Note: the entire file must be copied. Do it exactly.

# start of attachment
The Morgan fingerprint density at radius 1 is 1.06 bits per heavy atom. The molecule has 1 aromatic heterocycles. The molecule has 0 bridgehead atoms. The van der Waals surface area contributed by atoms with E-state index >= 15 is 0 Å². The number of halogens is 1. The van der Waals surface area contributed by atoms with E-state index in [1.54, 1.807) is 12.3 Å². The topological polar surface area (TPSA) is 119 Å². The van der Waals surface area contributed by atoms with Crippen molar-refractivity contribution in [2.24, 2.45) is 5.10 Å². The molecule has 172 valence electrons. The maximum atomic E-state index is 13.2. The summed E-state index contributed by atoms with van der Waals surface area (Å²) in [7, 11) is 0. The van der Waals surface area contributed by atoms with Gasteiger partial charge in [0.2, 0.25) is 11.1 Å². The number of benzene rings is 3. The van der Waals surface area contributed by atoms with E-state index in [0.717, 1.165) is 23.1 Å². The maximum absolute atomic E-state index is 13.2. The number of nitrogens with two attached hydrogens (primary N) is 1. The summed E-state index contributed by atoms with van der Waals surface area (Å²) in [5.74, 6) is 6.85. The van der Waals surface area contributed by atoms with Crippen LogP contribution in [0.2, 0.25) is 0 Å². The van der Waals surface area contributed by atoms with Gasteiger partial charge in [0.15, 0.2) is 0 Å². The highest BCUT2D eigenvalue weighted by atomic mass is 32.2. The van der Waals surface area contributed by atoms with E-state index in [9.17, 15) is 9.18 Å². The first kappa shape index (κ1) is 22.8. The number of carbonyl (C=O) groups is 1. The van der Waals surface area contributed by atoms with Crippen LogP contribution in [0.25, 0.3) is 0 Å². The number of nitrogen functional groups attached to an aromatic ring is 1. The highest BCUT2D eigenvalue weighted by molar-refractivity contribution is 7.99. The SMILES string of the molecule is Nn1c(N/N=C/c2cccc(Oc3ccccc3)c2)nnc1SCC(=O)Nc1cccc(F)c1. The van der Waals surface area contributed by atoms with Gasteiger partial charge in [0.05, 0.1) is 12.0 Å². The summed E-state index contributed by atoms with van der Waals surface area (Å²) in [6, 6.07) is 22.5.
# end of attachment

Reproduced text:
The Morgan fingerprint density at radius 1 is 1.06 bits per heavy atom. The molecule has 1 aromatic heterocycles. The molecule has 0 bridgehead atoms. The van der Waals surface area contributed by atoms with E-state index >= 15 is 0 Å². The number of halogens is 1. The van der Waals surface area contributed by atoms with E-state index in [1.54, 1.807) is 12.3 Å². The topological polar surface area (TPSA) is 119 Å². The van der Waals surface area contributed by atoms with Crippen molar-refractivity contribution in [2.24, 2.45) is 5.10 Å². The molecule has 172 valence electrons. The maximum atomic E-state index is 13.2. The summed E-state index contributed by atoms with van der Waals surface area (Å²) in [7, 11) is 0. The van der Waals surface area contributed by atoms with Gasteiger partial charge in [0.2, 0.25) is 11.1 Å². The number of benzene rings is 3. The van der Waals surface area contributed by atoms with E-state index in [0.717, 1.165) is 23.1 Å². The maximum absolute atomic E-state index is 13.2. The number of nitrogens with two attached hydrogens (primary N) is 1. The summed E-state index contributed by atoms with van der Waals surface area (Å²) in [5.74, 6) is 6.85. The van der Waals surface area contributed by atoms with Crippen LogP contribution in [0.2, 0.25) is 0 Å². The van der Waals surface area contributed by atoms with Gasteiger partial charge in [0.15, 0.2) is 0 Å². The highest BCUT2D eigenvalue weighted by atomic mass is 32.2. The van der Waals surface area contributed by atoms with E-state index in [9.17, 15) is 9.18 Å². The first kappa shape index (κ1) is 22.8. The number of carbonyl (C=O) groups is 1. The van der Waals surface area contributed by atoms with Crippen LogP contribution in [0.25, 0.3) is 0 Å². The number of nitrogen functional groups attached to an aromatic ring is 1. The highest BCUT2D eigenvalue weighted by molar-refractivity contribution is 7.99. The SMILES string of the molecule is Nn1c(N/N=C/c2cccc(Oc3ccccc3)c2)nnc1SCC(=O)Nc1cccc(F)c1. The van der Waals surface area contributed by atoms with Gasteiger partial charge in [0.05, 0.1) is 12.0 Å². The summed E-state index contributed by atoms with van der Waals surface area (Å²) in [6, 6.07) is 22.5.